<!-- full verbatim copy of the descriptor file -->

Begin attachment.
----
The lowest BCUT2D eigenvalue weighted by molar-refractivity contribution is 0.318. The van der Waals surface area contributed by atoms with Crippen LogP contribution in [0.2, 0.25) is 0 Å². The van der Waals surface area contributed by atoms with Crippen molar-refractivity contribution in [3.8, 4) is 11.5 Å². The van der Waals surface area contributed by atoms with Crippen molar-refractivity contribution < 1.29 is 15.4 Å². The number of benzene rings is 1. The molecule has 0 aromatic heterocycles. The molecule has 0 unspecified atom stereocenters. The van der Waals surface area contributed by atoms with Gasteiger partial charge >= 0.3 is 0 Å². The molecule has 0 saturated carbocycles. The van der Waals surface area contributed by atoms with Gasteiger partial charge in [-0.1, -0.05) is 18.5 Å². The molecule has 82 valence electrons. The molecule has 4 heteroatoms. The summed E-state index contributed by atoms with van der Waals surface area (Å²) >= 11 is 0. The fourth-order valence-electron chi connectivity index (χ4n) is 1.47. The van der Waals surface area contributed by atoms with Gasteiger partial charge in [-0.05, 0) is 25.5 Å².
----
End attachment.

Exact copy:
The lowest BCUT2D eigenvalue weighted by molar-refractivity contribution is 0.318. The van der Waals surface area contributed by atoms with Crippen LogP contribution in [0.2, 0.25) is 0 Å². The van der Waals surface area contributed by atoms with Crippen molar-refractivity contribution in [3.8, 4) is 11.5 Å². The van der Waals surface area contributed by atoms with Crippen molar-refractivity contribution < 1.29 is 15.4 Å². The number of benzene rings is 1. The molecule has 0 aromatic heterocycles. The molecule has 0 unspecified atom stereocenters. The van der Waals surface area contributed by atoms with Gasteiger partial charge >= 0.3 is 0 Å². The molecule has 0 saturated carbocycles. The van der Waals surface area contributed by atoms with Gasteiger partial charge in [-0.1, -0.05) is 18.5 Å². The molecule has 82 valence electrons. The molecule has 4 heteroatoms. The summed E-state index contributed by atoms with van der Waals surface area (Å²) >= 11 is 0. The fourth-order valence-electron chi connectivity index (χ4n) is 1.47. The van der Waals surface area contributed by atoms with Gasteiger partial charge in [-0.05, 0) is 25.5 Å².